Belfast has high street stores, family-owned businesses, designer boutiques, markets and the incredible Victoria Square and CastleCourt shopping centres – all within minutes of each other. Start your shopping day at St George’s Market, open from 10am, and pick up some tasty brunch while you’re there.
We Are Vertigo
Sunday opening hours: 11am – 6pm
Learn, enhance or brush up on your skiing and snowboarding skills on the never ending ski slopes. Kids can also enjoy an Alpine Swiss play village, Sky Trail high ropes, low ropes, climbing wall, electric quads and log cabin party rooms. Plus there’s Northern Ireland’s only trampoline park, boasting an enormous open trampoline area and stunt pit.
Sunday opening hours: 1pm – 3pm, Sunday services from 8am
Belfast Cathedral is the church of Saint Anne. The Romanesque architecture gives the cathedral a lofty grandeur, with semi-circular arches and massive pillars, vast and high single windows, and the whole possessing an uncluttered spaciousness. Take an audio tour, conducted by a variety of commentators. Highlights include the tomb of Lord Carson – the only person buried in the Cathedral.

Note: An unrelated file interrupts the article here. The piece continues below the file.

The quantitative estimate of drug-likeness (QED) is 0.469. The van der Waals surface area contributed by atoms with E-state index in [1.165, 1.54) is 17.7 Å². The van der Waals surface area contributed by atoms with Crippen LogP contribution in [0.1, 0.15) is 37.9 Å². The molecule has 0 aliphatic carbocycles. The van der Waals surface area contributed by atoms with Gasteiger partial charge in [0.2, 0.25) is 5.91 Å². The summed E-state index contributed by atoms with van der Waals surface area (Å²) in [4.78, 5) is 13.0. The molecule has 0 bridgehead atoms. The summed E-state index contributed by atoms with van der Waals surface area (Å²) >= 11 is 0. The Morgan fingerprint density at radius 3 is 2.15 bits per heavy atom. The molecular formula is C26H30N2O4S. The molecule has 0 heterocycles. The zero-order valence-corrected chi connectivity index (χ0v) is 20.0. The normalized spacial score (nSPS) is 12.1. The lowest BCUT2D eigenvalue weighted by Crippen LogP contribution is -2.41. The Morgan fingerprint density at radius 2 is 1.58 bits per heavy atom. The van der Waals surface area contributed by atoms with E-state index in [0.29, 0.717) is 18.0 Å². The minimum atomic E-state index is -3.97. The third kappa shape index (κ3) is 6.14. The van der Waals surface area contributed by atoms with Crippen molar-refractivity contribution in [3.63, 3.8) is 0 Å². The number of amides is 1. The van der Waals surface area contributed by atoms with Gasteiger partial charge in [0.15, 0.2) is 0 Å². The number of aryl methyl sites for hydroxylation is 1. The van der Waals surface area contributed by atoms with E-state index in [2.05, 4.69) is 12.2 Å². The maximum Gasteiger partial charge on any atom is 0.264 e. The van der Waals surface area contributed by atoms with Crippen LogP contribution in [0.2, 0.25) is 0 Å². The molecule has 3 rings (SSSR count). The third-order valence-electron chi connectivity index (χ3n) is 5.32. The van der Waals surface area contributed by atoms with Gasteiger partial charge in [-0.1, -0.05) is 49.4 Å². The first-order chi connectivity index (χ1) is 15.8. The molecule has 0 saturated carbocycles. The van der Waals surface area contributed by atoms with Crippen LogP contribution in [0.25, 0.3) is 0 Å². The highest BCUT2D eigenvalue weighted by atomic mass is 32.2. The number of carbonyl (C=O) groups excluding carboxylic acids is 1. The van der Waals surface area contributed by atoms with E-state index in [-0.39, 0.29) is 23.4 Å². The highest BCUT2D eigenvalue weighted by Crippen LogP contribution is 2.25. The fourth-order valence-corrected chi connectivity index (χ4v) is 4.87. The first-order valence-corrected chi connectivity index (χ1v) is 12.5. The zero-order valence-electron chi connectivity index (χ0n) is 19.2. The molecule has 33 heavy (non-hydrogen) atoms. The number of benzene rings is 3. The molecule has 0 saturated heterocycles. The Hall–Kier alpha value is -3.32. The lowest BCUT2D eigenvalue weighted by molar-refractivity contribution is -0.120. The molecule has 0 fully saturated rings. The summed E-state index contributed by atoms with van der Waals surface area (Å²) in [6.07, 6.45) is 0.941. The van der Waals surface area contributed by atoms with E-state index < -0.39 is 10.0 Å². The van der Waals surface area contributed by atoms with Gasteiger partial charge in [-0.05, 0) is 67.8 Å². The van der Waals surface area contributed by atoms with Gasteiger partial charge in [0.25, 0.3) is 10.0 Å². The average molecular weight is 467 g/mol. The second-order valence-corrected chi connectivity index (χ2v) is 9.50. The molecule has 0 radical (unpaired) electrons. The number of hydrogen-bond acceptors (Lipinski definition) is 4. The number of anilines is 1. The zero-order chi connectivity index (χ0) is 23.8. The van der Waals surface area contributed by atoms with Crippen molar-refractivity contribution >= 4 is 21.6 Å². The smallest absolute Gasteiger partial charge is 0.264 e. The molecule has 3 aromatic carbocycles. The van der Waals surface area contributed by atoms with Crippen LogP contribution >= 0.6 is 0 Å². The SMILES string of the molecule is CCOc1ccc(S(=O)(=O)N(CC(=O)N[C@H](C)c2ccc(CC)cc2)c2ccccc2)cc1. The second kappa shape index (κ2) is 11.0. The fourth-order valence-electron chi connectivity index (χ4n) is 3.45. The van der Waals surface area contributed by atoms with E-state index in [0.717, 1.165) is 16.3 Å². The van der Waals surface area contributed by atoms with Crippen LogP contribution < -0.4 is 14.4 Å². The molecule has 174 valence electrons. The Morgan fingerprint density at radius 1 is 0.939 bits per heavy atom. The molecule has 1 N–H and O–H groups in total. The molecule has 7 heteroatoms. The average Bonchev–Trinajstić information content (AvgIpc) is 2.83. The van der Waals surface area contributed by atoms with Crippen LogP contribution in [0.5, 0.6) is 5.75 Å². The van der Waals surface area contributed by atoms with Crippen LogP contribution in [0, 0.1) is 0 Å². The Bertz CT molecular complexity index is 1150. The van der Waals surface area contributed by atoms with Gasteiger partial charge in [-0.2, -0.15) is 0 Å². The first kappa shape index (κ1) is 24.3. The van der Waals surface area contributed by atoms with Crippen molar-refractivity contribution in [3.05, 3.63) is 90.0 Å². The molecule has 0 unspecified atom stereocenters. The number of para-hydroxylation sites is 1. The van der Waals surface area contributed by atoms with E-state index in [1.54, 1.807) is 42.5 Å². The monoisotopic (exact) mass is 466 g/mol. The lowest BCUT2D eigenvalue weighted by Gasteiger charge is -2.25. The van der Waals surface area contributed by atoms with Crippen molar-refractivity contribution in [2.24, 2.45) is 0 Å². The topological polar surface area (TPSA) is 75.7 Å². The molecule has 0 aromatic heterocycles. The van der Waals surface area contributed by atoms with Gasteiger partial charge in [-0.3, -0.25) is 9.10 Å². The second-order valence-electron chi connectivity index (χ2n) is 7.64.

Gruffalo Trail at Colin Glen Forest Park
Opening hours: 9am – 5pm (October – March), 9am – 8pm (April – September)
Colin Glen Forest Park is a beautiful wooded glen located in the southwest of Belfast, in the heart of the Belfast Hills. Discover the Gruffalo Trail and join the very clever mouse, the silly old fox, owl and snake on the way to an amazing eight foot tall Gruffalo, complete with knobbly knees, turned out toes and a poisonous wart on the end of his nose!
Live Music Sundays
Enjoy the sound of the city with live, local and traditional music in Belfast at Cultrlann McAdam Fiaich, an arts and cultural centre with a strong focus on Irish language and culture, featuring live music every Sunday from 12.30pm – 2.30pm. Or call into McHugh’s Bar for live sessions on Sunday afternoon and Gypsy Wish live from 4pm. Hear traditional music sessions in The Dirty Onion 2pm – 5pm and 7pm – 10pm every Sunday. Join some of the best local talent for live Solo Sundays at The John Hewitt from 9pm. Sunday listings include Ken Haddock at The Belfast Empire from 10pm, one of Belfast’s longest running live residencies.